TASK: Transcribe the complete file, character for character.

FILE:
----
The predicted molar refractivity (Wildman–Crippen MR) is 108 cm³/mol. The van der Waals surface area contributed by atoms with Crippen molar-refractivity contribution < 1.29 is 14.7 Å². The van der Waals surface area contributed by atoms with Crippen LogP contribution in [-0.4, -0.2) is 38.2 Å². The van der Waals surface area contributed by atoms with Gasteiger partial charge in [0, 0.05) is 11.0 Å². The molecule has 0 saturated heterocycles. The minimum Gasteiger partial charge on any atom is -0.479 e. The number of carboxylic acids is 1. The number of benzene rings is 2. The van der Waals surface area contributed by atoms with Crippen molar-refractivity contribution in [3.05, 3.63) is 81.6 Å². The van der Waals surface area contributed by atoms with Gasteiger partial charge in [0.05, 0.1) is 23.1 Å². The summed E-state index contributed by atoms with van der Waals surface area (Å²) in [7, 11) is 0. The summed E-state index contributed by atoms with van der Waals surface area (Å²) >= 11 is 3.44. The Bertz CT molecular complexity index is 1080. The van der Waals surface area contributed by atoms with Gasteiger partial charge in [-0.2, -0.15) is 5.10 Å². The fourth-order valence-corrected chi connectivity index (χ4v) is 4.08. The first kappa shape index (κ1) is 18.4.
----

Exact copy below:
The predicted molar refractivity (Wildman–Crippen MR) is 108 cm³/mol. The van der Waals surface area contributed by atoms with Crippen molar-refractivity contribution < 1.29 is 14.7 Å². The van der Waals surface area contributed by atoms with Crippen LogP contribution in [-0.4, -0.2) is 38.2 Å². The van der Waals surface area contributed by atoms with Gasteiger partial charge in [0, 0.05) is 11.0 Å². The molecule has 0 saturated heterocycles. The minimum Gasteiger partial charge on any atom is -0.479 e. The number of carboxylic acids is 1. The number of benzene rings is 2. The van der Waals surface area contributed by atoms with Crippen molar-refractivity contribution in [3.05, 3.63) is 81.6 Å². The van der Waals surface area contributed by atoms with Gasteiger partial charge in [0.05, 0.1) is 23.1 Å². The summed E-state index contributed by atoms with van der Waals surface area (Å²) in [7, 11) is 0. The summed E-state index contributed by atoms with van der Waals surface area (Å²) >= 11 is 3.44. The Bertz CT molecular complexity index is 1080. The van der Waals surface area contributed by atoms with Gasteiger partial charge in [-0.2, -0.15) is 5.10 Å². The fourth-order valence-corrected chi connectivity index (χ4v) is 4.08. The first kappa shape index (κ1) is 18.4.